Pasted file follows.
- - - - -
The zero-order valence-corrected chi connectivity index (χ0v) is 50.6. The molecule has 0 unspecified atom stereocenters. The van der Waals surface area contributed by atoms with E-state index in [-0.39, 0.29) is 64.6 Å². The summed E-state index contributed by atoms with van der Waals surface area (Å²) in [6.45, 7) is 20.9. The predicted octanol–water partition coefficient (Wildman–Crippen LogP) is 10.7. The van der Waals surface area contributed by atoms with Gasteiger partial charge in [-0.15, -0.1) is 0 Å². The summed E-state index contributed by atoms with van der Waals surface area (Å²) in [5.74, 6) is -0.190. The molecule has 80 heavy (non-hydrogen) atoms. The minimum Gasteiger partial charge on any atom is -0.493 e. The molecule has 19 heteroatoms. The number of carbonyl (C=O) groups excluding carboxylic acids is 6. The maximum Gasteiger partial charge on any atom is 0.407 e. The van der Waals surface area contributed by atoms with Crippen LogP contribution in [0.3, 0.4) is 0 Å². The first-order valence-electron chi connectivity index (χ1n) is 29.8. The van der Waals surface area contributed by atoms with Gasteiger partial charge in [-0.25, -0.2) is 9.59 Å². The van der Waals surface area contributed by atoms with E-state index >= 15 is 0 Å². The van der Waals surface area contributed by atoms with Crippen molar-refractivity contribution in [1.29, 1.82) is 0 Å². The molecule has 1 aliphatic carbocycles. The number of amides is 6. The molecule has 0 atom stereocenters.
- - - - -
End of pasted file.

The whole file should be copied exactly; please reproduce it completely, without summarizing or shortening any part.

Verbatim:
The zero-order valence-corrected chi connectivity index (χ0v) is 50.6. The molecule has 0 unspecified atom stereocenters. The van der Waals surface area contributed by atoms with E-state index in [-0.39, 0.29) is 64.6 Å². The summed E-state index contributed by atoms with van der Waals surface area (Å²) in [6.45, 7) is 20.9. The predicted octanol–water partition coefficient (Wildman–Crippen LogP) is 10.7. The van der Waals surface area contributed by atoms with Gasteiger partial charge in [-0.15, -0.1) is 0 Å². The summed E-state index contributed by atoms with van der Waals surface area (Å²) in [5.74, 6) is -0.190. The molecule has 80 heavy (non-hydrogen) atoms. The minimum Gasteiger partial charge on any atom is -0.493 e. The molecule has 19 heteroatoms. The number of carbonyl (C=O) groups excluding carboxylic acids is 6. The maximum Gasteiger partial charge on any atom is 0.407 e. The van der Waals surface area contributed by atoms with Crippen LogP contribution in [0.3, 0.4) is 0 Å². The first-order valence-electron chi connectivity index (χ1n) is 29.8. The van der Waals surface area contributed by atoms with Gasteiger partial charge in [-0.25, -0.2) is 9.59 Å². The van der Waals surface area contributed by atoms with E-state index >= 15 is 0 Å². The van der Waals surface area contributed by atoms with Crippen molar-refractivity contribution in [1.29, 1.82) is 0 Å². The molecule has 1 aliphatic carbocycles. The number of amides is 6. The molecule has 0 atom stereocenters.